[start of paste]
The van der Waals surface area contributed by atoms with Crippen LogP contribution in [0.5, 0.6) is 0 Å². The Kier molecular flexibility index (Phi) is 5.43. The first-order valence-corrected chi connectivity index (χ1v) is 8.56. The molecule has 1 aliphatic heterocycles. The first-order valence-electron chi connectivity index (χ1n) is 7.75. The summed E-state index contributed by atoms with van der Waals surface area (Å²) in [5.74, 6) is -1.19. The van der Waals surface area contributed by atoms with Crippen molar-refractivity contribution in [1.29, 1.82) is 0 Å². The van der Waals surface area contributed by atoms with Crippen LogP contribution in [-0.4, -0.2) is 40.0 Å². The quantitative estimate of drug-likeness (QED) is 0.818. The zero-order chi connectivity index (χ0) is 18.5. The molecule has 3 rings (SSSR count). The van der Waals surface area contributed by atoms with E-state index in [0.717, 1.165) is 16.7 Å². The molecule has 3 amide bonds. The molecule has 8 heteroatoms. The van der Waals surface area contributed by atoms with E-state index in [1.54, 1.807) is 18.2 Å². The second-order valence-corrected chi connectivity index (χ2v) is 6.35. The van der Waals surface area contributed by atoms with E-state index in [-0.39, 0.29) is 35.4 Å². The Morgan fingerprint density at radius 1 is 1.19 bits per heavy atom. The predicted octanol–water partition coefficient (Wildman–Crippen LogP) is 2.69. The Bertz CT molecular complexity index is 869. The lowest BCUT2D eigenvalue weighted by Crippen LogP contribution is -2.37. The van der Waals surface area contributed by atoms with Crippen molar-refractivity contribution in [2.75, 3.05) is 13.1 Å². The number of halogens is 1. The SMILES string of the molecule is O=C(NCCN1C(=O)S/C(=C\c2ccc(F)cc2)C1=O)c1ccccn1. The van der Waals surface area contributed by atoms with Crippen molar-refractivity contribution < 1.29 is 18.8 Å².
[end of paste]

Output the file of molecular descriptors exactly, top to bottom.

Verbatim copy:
The van der Waals surface area contributed by atoms with Crippen LogP contribution in [0.5, 0.6) is 0 Å². The Kier molecular flexibility index (Phi) is 5.43. The first-order valence-corrected chi connectivity index (χ1v) is 8.56. The molecule has 1 aliphatic heterocycles. The first-order valence-electron chi connectivity index (χ1n) is 7.75. The summed E-state index contributed by atoms with van der Waals surface area (Å²) in [5.74, 6) is -1.19. The van der Waals surface area contributed by atoms with Crippen molar-refractivity contribution in [1.29, 1.82) is 0 Å². The van der Waals surface area contributed by atoms with Crippen LogP contribution in [-0.4, -0.2) is 40.0 Å². The quantitative estimate of drug-likeness (QED) is 0.818. The zero-order chi connectivity index (χ0) is 18.5. The molecule has 3 rings (SSSR count). The van der Waals surface area contributed by atoms with E-state index in [0.717, 1.165) is 16.7 Å². The molecule has 3 amide bonds. The molecule has 8 heteroatoms. The van der Waals surface area contributed by atoms with E-state index in [1.54, 1.807) is 18.2 Å². The second-order valence-corrected chi connectivity index (χ2v) is 6.35. The van der Waals surface area contributed by atoms with E-state index in [-0.39, 0.29) is 35.4 Å². The Morgan fingerprint density at radius 1 is 1.19 bits per heavy atom. The predicted octanol–water partition coefficient (Wildman–Crippen LogP) is 2.69. The Bertz CT molecular complexity index is 869. The lowest BCUT2D eigenvalue weighted by Crippen LogP contribution is -2.37. The van der Waals surface area contributed by atoms with Crippen molar-refractivity contribution in [2.75, 3.05) is 13.1 Å². The number of halogens is 1. The SMILES string of the molecule is O=C(NCCN1C(=O)S/C(=C\c2ccc(F)cc2)C1=O)c1ccccn1. The van der Waals surface area contributed by atoms with Crippen molar-refractivity contribution < 1.29 is 18.8 Å².